Should Interest Rates Protect The Economy Or Lower Inflation?

Soaring prices will cause some members at the Bank of England to press for increased interest rates to control inflation, while others will state that now is not the time to do so.

When the Bank’s Monetary Policy Committee (MPC) meets this week, there will be contrasting warning signs to consider as economic growth loses momentum and inflation continues to rise. To make matters worse, the recovery from last winter’s lockdown is stalling, due to the most severe disruption to company supply chains since the 1970s.

Businesses are struggling to recruit staff to maintain turnover, the costs of raw materials have soared and energy prices have hit record highs. After the consumer price index (CPI) measure of annual inflation hit a record peak of 3.2pc in August, these problems threaten to feed into even higher inflation this autumn.

At the same time, predictions of a post-lockdown consumer spending boom, made earlier this year, now appear over-optimistic, as the coronavirus Delta variant drives up infection rates and a very tough winter looks increasingly likely. Retail sales fell in August, a gas shortage is hitting UK food, and mining and iron ore stocks have slumped.

Some economists fear a recurrence of ‘stagflation’ similar to the situation in the 1970s, the last time the global economy suffered sluggish growth rates along with higher inflationary pressure.

MPC expected to take ‘cautious’ position

So now the Bank’s policymakers face a dilemma: does the threat of higher inflation warrant an increase in interest rates, or would an increase in the cost of borrowing further damage the fragile economic recovery from Covid-19?

Threadneedle Street so far has erred on the side of caution, maintaining that the post-lockdown inflationary burst will prove fleeting. And with good reason. The UK’s current soaring inflation is the result of recovery from an unprecedented crash in economic activity in 2020. Rishi Sunak’s ‘eat out to help out’ scheme greatly reduced the cost of restaurant meals in August 2020, so that a return to relative normality in 2021 was responsible for an artificially high inflation rate.

City economists expect the Bank to take a cautious position this week, although eyes will be peeled for any signals from the MPC on the future timing and pace of restrictive measures.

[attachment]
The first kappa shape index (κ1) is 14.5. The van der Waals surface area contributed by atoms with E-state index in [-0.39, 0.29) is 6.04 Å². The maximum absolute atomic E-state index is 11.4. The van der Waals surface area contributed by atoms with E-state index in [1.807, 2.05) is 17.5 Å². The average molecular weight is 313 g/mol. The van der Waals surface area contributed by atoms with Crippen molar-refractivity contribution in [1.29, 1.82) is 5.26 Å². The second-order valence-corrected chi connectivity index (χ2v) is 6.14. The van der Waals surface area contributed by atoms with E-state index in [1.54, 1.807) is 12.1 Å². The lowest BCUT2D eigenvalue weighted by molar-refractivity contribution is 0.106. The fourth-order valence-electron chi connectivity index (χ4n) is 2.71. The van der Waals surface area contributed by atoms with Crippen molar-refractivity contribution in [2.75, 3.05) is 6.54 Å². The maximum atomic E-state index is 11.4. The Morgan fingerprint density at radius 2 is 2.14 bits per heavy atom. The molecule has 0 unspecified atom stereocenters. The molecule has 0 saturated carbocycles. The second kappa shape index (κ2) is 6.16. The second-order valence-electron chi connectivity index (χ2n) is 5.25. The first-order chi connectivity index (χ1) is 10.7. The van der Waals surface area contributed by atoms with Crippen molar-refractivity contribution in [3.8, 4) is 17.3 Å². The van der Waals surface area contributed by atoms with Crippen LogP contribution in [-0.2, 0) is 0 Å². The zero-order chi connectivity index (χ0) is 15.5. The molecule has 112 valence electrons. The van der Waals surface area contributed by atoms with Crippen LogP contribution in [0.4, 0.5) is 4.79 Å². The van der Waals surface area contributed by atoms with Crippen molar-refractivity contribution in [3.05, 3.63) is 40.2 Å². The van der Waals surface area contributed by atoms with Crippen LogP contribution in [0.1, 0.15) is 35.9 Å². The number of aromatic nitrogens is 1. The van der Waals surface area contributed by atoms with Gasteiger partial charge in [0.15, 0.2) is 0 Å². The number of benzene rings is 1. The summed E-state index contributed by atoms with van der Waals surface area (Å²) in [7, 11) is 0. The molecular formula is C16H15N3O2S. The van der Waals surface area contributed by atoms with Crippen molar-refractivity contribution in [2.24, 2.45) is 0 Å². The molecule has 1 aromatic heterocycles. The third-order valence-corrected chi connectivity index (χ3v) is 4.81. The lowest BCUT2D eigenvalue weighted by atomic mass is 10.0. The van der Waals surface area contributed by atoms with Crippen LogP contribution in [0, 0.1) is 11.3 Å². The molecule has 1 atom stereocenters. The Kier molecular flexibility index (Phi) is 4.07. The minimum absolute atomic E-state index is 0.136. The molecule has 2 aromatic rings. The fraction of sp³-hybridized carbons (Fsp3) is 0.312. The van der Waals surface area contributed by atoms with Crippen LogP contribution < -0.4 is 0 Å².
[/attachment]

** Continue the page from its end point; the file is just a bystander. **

In a busy week for global central banks, financial market investors will likewise keep an eye on the US Federal Reserve when its rate-setters meet on Wednesday.

Triple whammy puts pressure on family budgets

The Bank’s governor, Andrew Bailey, mentioned last week that at the central bank’s last meeting in August, four members of the MPC believed the conditions had been met to prepare the ground for interest-rate increases.

Since then, two new individuals have joined the nine-member rate-setting panel: Huw Pill, the former Goldman Sachs economist, who replaced Andy Haldane as the Bank’s chief economist this month; and Catherine Mann, former global chief economist at Citibank.

Analysts consider it likely that the majority of the MPC will agree that conditions are right for raising interest rates, although action to increase borrowing costs is still unlikely until early next year at least.

With the end of furlough looming, as well as the largest ever overnight cut in social security – to universal credit – and an increase in national insurance, the UK’s economy is at a delicate stage. All these changes will undoubtedly put pressure on household finances.

More than a million jobs are still thought to be on furlough, despite falling unemployment and record job vacancies. Accordingly, economists believe the Bank will want to wait and see how the coming months pan out.

Furthermore, as the economy enters a rough patch, government needs to flesh out its flagship soundbite and show in the autumn budget how ‘levelling up’ will be achieved financially.

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